Councilwoman McCraney was honored to shine the light on and District 7 resident and community servant, Robert "Bob" Henderson. 

Mr. Henderson has lived in District 7 for over 35 years, is married 52 years to his wife, Janie, and has two daughters and two granddaughters.

Bob, as he’s affectionately known, runs errands for seniors, assisted his next door neighbor with building a backyard fence, assists neighbor with planting garden, and shovels snow from driveways for several elderly and disabled neighbors. He is a community servant extraordinaire!

You could hear the audience’s expressions of surprise when they heard that Bob has been a member of his church for 76 years (he doesn’t look old enough!). He was baptized, made 1st communion and confirmation, attended school, and was married at his church. He has served as an active member of the church for over 50 years, and has held various leadership roles within the church, including Parish Council, Finance Council, Men’s Club, Minister of Eucharist since 1975, and Lector. What a faithful volunteer!

Bob has served on several community organization boards and has been recognized with numerous leadership awards, including the Chestnut Street Branch YMCA Black Achievers award.  He was one of 14 delegates from Archdiocese of Louisville, along with Archbishop Joseph E. Kurtz and 3500 others, to attend the “Convocation of Catholic Leaders: The Joy of the Gospel in America," July 1-4, 2017, in Orlando, Florida.

Mr. Henderson is very accomplished. He received a Juris Doctorate degree from the University of Louisville Law School, in May 1977, a Bachelor of Science degree from Kentucky State College, in 1963, and was among the first African American Vice Presidents of a local bank. During his career in banking, Liberty National Bank promoted him to Senior Vice President. Bob rounded out his career with a retirement in 2006, as the Chief Operating Officer for the Jefferson County Clerk’s Office, under the leadership of the Honorable Bobbie Holsclaw, Jefferson County Clerk.

Councilwoman McCraney was honored to work with Bob for eight years at the Jefferson County Clerk’s Office. “Bob was a conscientious and very optimistic executive and boss at the Clerk’s Office. He led with integrity, determination and sincerity. He had a gentleness about him that calmed the most hyper among us --- mainly, me,” said the Councilwoman, as she chuckled.

District 7 salutes our 2020 honoree, Mr. Bob Henderson!  

Proud of You

Save the Date


for the... 

      DISTRICT 7 BUS TOUR        (the first one in a series of tours scheduled in 2020)



Fun!  Fun!!   Fun!!!  Fun!!!!……….AND door prizes, to Boot!

We have a 54-passenger motor coach reserved, and a seat available with YOU in mind!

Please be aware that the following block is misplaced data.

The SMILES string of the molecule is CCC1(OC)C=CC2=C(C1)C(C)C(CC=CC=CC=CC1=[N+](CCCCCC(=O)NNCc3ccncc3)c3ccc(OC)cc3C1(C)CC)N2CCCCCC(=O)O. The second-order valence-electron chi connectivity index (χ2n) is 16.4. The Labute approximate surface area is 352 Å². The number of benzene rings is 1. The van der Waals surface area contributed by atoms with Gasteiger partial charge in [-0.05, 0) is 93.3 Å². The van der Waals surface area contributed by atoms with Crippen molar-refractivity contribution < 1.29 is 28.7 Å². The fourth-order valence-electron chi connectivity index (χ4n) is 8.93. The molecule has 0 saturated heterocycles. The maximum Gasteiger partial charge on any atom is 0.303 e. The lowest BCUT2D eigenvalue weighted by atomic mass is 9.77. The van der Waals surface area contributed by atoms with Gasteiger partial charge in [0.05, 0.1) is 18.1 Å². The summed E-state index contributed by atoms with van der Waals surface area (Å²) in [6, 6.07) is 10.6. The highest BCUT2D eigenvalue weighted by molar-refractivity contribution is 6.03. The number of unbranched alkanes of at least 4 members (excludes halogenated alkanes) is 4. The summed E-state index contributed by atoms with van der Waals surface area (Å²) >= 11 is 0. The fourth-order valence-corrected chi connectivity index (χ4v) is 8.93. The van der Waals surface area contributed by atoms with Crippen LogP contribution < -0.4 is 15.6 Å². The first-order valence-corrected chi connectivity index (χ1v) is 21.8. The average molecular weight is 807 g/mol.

Ever wonder how Louisville Water Company makes the best tasting tap water in the nation?

Well, wonder no more!  Councilwoman McCraney has booked a group tour at the WaterWorks Museum at the Louisville Water Tower Park, so that we can discover how good, clean water is made - in just three days from river to our faucet.

water tower


After we tour the Water Tower facility, we will board the bus, enjoy a delicious boxed lunch and take a ride around District 7.  We will learn the make-up and logistics of the District. Plans are to have several home-rule Mayors join us, so that as we ride through their city, they can give us a brief history lesson and show us points of interest.  


And here's the best part of the entire tour:




All details will be outlined in next week's e-Newsletter. In the meantime, MARK YOUR CALENDAR!



Coyotes in the Suburbs


Information from Kentucky Department of Fish & Wildlife

Coyotes are generally monogamous and maintain pair bonds that can last for several years. The breeding season runs from late December through March, and pups are born in the early spring. Litter size depends on a variety of factors, but typically ranges from four to seven. Coyotes become more aggressive and visible during mating season.

Coyotes, once limited to the prairies of central north America, are now common in suburban and urban areas across the country. Neighborhood and city residents not used to being around these animals often have questions about how to deal with them. A basic understanding of the behavior of coyotes – and following some simple guidelines – can help reduce conflicts with these wild animals.

Coyote sightings increase during certain times of the year. Coyotes roam more as breeding season begins in January and February. Their visibility continues into July as they care for their new pups. Sightings pick up again in the fall, when juveniles disperse to find their own territories.

Coyotes may be less tolerant of people around their dens while they are raising pups, especially when someone gets too close. Coyotes are adaptable animals that can use a variety of dens. sites can include hollow trees or logs, rock crevices, brush piles, abandoned groundhog burrows, self excavated holes, abandoned buildings or junk piles.

Total eradication of coyotes is not possible. Trapping and removing coyotes will only result in new coyotes moving in to occupy empty territories. Efforts to eradicate coyotes can actually increase their numbers: females may breed at younger ages and give birth to larger litters. The survival rate of pups may increase due to less competition for food.

Fortunately, coyotes typically avoid humans – unless people create situations that attract animals to their homes. Communities must work together to maintain the natural fear that coyotes have of humans and create an environment where coyotes and humans can better co-exist.

The number one rule for dealing with coyotes is not to feed them or provide them with a food source. Discourage your neighbors from feeding coyotes or leaving food out for feral cats or other wildlife.